Fortunately, DeFi is already beginning to change that. dApps, some of them operating as DAOs, have already begun to offer new and innovative financial services to users, charging a fraction of the fees and providing more privacy and user autonomy than traditional financial institutions. dApps run as a series of smart contracts, meaning that they need little to no human intervention and are fully auditable, unlike the financial institutions of today. Ideally, this creates a level of “trustlessness,” meaning that even if the humans that create the dApp are imperfect, it will still provide the same service to all users without nearly any potential for abuse or corruption.
As of June 2022, there was $106 billion in DeFi TVL (total value locked) across all blockchains. This TVL represents all of the crypto assets that are staked and locked within those protocols, such as the down payments on collateralized loans, and cryptocurrencies staked within the liquidity pools of decentralized exchanges (DEXs)
For example, crypto lending giant AAVE, which offers collateralized crypto loans to users, currently has more than $8.1 billion in TVL. Users can stake their crypto and receive loans up to 98% LTV. This allows users to continue to invest in crypto assets they believe will grow fast (like Bitcoin) while taking out a low-interest loan in order to spend their money today, either to pay bills or to leverage themselves to invest in other assets.
In addition, DEXs, particularly those operating on Ethereum Layer-2s, help provide users with lower gas fees and more privacy, while allowing them to access a wider variety of assets that may not be available on centralized exchanges.
The future for DeFi may be bright, particularly as DeFi bridges to help finance real-world assets. For example, crypto lending facility and stablecoin issuer MakerDAO, through an affiliate lender, recently provided a $7.8 million loan to Tesla to build a collision repair center. As the world of DeFi begins to finance more real-world assets, it may begin to have a more powerful (and positive) impact on the economy as a whole by stirring economic growth.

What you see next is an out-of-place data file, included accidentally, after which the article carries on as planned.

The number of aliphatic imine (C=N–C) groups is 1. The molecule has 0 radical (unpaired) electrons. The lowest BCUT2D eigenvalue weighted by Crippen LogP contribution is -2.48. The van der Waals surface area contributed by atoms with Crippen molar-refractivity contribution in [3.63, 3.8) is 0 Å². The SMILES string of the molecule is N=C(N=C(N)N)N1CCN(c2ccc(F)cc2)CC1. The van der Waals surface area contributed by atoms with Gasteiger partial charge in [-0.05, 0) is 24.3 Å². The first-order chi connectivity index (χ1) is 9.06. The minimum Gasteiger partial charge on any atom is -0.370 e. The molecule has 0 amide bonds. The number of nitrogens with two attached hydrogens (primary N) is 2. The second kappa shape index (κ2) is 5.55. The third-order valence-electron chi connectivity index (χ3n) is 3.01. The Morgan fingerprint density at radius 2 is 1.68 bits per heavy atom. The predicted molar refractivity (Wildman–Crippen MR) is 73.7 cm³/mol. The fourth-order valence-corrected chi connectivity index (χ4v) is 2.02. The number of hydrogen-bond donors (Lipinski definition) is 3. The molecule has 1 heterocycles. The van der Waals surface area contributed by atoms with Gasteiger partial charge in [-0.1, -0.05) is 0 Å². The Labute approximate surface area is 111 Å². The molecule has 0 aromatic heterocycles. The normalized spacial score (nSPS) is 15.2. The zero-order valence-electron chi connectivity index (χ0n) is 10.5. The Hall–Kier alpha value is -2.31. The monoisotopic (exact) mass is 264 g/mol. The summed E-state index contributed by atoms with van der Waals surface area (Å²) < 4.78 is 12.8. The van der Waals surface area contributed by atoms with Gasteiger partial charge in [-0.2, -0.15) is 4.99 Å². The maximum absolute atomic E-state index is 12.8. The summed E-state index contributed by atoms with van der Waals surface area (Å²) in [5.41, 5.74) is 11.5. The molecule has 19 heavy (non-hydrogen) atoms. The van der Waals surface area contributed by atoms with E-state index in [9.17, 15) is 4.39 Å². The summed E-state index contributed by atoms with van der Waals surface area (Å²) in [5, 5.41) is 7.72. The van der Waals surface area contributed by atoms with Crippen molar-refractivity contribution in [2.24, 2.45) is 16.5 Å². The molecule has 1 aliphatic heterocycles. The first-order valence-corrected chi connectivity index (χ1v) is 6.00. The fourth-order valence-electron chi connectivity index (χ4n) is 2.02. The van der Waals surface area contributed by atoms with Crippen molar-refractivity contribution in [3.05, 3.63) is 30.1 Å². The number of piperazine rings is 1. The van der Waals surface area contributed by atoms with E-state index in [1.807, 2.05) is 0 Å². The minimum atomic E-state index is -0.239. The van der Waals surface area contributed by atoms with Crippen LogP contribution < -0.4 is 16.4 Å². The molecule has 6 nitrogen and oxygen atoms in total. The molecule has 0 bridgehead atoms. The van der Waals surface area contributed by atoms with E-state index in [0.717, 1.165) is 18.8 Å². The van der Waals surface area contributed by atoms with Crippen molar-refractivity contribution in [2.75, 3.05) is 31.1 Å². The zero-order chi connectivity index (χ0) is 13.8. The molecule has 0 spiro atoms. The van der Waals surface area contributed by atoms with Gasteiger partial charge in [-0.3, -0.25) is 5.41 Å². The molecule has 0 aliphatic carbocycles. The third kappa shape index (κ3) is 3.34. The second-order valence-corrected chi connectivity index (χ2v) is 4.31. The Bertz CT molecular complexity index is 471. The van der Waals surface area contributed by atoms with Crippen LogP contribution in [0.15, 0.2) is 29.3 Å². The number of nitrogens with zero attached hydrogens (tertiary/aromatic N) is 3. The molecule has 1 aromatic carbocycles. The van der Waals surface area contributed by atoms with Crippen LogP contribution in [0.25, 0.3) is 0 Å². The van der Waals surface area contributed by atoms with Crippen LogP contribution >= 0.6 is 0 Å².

In an ideal world, DeFi applications may also begin to provide traditional banking services to ordinary people at lower prices, such as lower-cost credit cards, personal loans, and smaller-scale home mortgages. While some progress has been made in this capacity, DeFi and crypto applications also have huge potential to help bank the unbanked and provide microloans to small businesses in developing countries, potentially reducing poverty and stirring economic growth in the areas that need it most.
For all the hype about crypto, DeFi, and Web3 applications, many are surprised at the difficulty of accessing these applications. With today’s multi-step processes and poor user interfaces, many crypto, DeFi, and Web3 applications may not gain major traction outside those who are already crypto native. For instance, while getting a crypto wallet is the first step most need to take before accessing Web3, even that process can be difficult, especially for older Americans, even those who are quite adept at using Web2 applications.
Even the description of how many dApps and DeFi applications work can be confusing for those not immersed in the world of crypto. For example, it may be hard for new users to understand the concept of fully-collateralized loans on platforms like AAVE since most consumer loans (with the exception of home and auto loans) are not collateralized. Other financial activities, such as regular staking on PoS networks, and staking liquidity pool (LP) tokens on exchanges for yield farming can also be confusing to non-crypto natives and are often poorly explained by the platforms themselves.
In addition to the difficulty of interfacing with dApps for non-crypto native users, transactions, particularly on the Ethereum mainnet (Layer-1) can be incredibly expensive, often costing between $35-$100 and sometimes spiking to far more. This means that those wishing to invest small amounts of money into DeFi protocols or simply hold their own assets will be paying a significant portion of their investment into gas fees. For instance, if a new user wants to send $350 of crypto from their Coinbase account to their non-custodial wallet, they will likely need to pay a fee of $35-55, which is between 10-15%+ of their total transfer amount. Despite the idea that crypto transactions reduce fees, these incredibly high fees dwarf almost anything that can be found in the world of traditional finance.